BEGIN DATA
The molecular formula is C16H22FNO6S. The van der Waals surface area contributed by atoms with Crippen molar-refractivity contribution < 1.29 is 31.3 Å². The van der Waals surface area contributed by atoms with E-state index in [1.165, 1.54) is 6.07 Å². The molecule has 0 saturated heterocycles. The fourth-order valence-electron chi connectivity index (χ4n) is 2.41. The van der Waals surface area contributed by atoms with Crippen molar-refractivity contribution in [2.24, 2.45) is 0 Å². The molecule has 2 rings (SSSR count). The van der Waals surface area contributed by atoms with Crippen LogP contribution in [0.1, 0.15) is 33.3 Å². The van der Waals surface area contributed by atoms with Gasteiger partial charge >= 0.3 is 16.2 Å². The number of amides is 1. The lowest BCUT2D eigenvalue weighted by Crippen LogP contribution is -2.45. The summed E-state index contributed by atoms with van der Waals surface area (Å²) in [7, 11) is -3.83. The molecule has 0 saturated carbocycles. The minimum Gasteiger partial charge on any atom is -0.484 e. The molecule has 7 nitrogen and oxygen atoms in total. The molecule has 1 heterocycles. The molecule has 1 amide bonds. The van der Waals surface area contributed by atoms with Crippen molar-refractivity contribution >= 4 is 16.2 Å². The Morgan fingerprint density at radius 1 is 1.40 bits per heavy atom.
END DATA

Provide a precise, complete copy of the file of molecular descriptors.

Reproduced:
The molecular formula is C16H22FNO6S. The van der Waals surface area contributed by atoms with Crippen molar-refractivity contribution < 1.29 is 31.3 Å². The van der Waals surface area contributed by atoms with E-state index in [1.165, 1.54) is 6.07 Å². The molecule has 0 saturated heterocycles. The fourth-order valence-electron chi connectivity index (χ4n) is 2.41. The van der Waals surface area contributed by atoms with Crippen molar-refractivity contribution in [2.24, 2.45) is 0 Å². The molecule has 2 rings (SSSR count). The van der Waals surface area contributed by atoms with Crippen LogP contribution in [0.1, 0.15) is 33.3 Å². The van der Waals surface area contributed by atoms with Gasteiger partial charge >= 0.3 is 16.2 Å². The number of amides is 1. The lowest BCUT2D eigenvalue weighted by Crippen LogP contribution is -2.45. The summed E-state index contributed by atoms with van der Waals surface area (Å²) in [7, 11) is -3.83. The molecule has 0 saturated carbocycles. The minimum Gasteiger partial charge on any atom is -0.484 e. The molecule has 7 nitrogen and oxygen atoms in total. The molecule has 1 heterocycles. The molecule has 1 amide bonds. The van der Waals surface area contributed by atoms with Crippen molar-refractivity contribution >= 4 is 16.2 Å². The Morgan fingerprint density at radius 1 is 1.40 bits per heavy atom.